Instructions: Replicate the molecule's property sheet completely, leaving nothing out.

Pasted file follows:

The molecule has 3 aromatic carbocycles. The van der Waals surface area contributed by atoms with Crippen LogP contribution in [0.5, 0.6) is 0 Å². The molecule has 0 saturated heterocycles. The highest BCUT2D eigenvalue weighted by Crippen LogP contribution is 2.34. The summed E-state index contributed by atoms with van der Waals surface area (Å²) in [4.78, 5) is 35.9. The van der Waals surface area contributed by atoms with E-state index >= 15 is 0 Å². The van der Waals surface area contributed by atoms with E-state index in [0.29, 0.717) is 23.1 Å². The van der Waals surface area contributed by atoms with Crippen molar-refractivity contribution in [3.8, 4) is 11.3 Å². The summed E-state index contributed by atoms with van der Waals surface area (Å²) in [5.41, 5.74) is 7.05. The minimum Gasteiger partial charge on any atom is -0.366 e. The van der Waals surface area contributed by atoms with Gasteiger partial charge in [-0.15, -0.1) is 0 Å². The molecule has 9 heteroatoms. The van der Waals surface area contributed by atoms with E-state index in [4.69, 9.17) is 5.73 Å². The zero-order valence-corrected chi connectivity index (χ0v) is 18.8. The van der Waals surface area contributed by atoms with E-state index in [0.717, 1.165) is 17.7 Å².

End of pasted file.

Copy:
The molecule has 3 aromatic carbocycles. The van der Waals surface area contributed by atoms with Crippen LogP contribution in [0.5, 0.6) is 0 Å². The molecule has 0 saturated heterocycles. The highest BCUT2D eigenvalue weighted by Crippen LogP contribution is 2.34. The summed E-state index contributed by atoms with van der Waals surface area (Å²) in [4.78, 5) is 35.9. The van der Waals surface area contributed by atoms with E-state index >= 15 is 0 Å². The van der Waals surface area contributed by atoms with E-state index in [0.29, 0.717) is 23.1 Å². The van der Waals surface area contributed by atoms with Crippen molar-refractivity contribution in [3.8, 4) is 11.3 Å². The summed E-state index contributed by atoms with van der Waals surface area (Å²) in [5.41, 5.74) is 7.05. The minimum Gasteiger partial charge on any atom is -0.366 e. The van der Waals surface area contributed by atoms with Gasteiger partial charge in [-0.15, -0.1) is 0 Å². The molecule has 9 heteroatoms. The van der Waals surface area contributed by atoms with E-state index in [4.69, 9.17) is 5.73 Å². The zero-order valence-corrected chi connectivity index (χ0v) is 18.8. The van der Waals surface area contributed by atoms with E-state index in [0.717, 1.165) is 17.7 Å².